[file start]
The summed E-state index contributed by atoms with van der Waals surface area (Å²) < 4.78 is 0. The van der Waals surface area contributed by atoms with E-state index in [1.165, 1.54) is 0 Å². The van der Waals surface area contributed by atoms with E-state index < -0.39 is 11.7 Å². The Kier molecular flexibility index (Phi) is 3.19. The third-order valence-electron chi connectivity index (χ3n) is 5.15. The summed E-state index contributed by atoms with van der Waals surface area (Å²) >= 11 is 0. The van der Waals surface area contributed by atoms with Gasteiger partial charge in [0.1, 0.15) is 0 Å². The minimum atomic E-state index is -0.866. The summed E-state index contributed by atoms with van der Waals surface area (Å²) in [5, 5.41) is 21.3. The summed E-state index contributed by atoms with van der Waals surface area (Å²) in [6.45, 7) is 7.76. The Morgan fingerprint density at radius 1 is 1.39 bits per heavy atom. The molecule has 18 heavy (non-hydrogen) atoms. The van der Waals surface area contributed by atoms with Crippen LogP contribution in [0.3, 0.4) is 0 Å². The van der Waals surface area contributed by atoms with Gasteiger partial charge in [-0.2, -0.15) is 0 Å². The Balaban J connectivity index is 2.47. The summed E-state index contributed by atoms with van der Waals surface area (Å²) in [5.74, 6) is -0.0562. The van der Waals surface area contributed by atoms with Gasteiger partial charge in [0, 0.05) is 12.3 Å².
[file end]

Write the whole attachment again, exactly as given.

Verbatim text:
The summed E-state index contributed by atoms with van der Waals surface area (Å²) < 4.78 is 0. The van der Waals surface area contributed by atoms with E-state index in [1.165, 1.54) is 0 Å². The van der Waals surface area contributed by atoms with E-state index < -0.39 is 11.7 Å². The Kier molecular flexibility index (Phi) is 3.19. The third-order valence-electron chi connectivity index (χ3n) is 5.15. The summed E-state index contributed by atoms with van der Waals surface area (Å²) >= 11 is 0. The van der Waals surface area contributed by atoms with Gasteiger partial charge in [0.1, 0.15) is 0 Å². The minimum atomic E-state index is -0.866. The summed E-state index contributed by atoms with van der Waals surface area (Å²) in [5, 5.41) is 21.3. The summed E-state index contributed by atoms with van der Waals surface area (Å²) in [6.45, 7) is 7.76. The Morgan fingerprint density at radius 1 is 1.39 bits per heavy atom. The molecule has 18 heavy (non-hydrogen) atoms. The van der Waals surface area contributed by atoms with Crippen LogP contribution in [0.3, 0.4) is 0 Å². The van der Waals surface area contributed by atoms with Gasteiger partial charge in [-0.2, -0.15) is 0 Å². The Balaban J connectivity index is 2.47. The summed E-state index contributed by atoms with van der Waals surface area (Å²) in [5.74, 6) is -0.0562. The van der Waals surface area contributed by atoms with Gasteiger partial charge in [0, 0.05) is 12.3 Å².